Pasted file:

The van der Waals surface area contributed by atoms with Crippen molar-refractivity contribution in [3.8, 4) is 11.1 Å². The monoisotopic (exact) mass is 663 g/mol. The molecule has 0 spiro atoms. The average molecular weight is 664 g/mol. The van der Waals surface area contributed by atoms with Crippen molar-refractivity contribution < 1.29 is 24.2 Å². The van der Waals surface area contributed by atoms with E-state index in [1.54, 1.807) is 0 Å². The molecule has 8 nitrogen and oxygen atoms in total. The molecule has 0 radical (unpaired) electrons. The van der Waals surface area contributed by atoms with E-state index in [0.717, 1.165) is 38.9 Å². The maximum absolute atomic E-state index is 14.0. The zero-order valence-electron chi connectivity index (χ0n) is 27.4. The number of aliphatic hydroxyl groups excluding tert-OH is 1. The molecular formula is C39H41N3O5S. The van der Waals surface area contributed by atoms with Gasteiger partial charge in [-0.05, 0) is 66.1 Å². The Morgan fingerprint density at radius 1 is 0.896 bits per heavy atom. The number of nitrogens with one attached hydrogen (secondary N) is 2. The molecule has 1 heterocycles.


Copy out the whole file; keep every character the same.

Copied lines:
The van der Waals surface area contributed by atoms with Crippen molar-refractivity contribution in [3.8, 4) is 11.1 Å². The monoisotopic (exact) mass is 663 g/mol. The molecule has 0 spiro atoms. The average molecular weight is 664 g/mol. The van der Waals surface area contributed by atoms with Crippen molar-refractivity contribution < 1.29 is 24.2 Å². The van der Waals surface area contributed by atoms with E-state index in [1.54, 1.807) is 0 Å². The molecule has 8 nitrogen and oxygen atoms in total. The molecule has 0 radical (unpaired) electrons. The van der Waals surface area contributed by atoms with E-state index in [0.717, 1.165) is 38.9 Å². The maximum absolute atomic E-state index is 14.0. The zero-order valence-electron chi connectivity index (χ0n) is 27.4. The number of aliphatic hydroxyl groups excluding tert-OH is 1. The molecular formula is C39H41N3O5S. The van der Waals surface area contributed by atoms with Gasteiger partial charge in [-0.05, 0) is 66.1 Å². The Morgan fingerprint density at radius 1 is 0.896 bits per heavy atom. The number of nitrogens with one attached hydrogen (secondary N) is 2. The molecule has 1 heterocycles.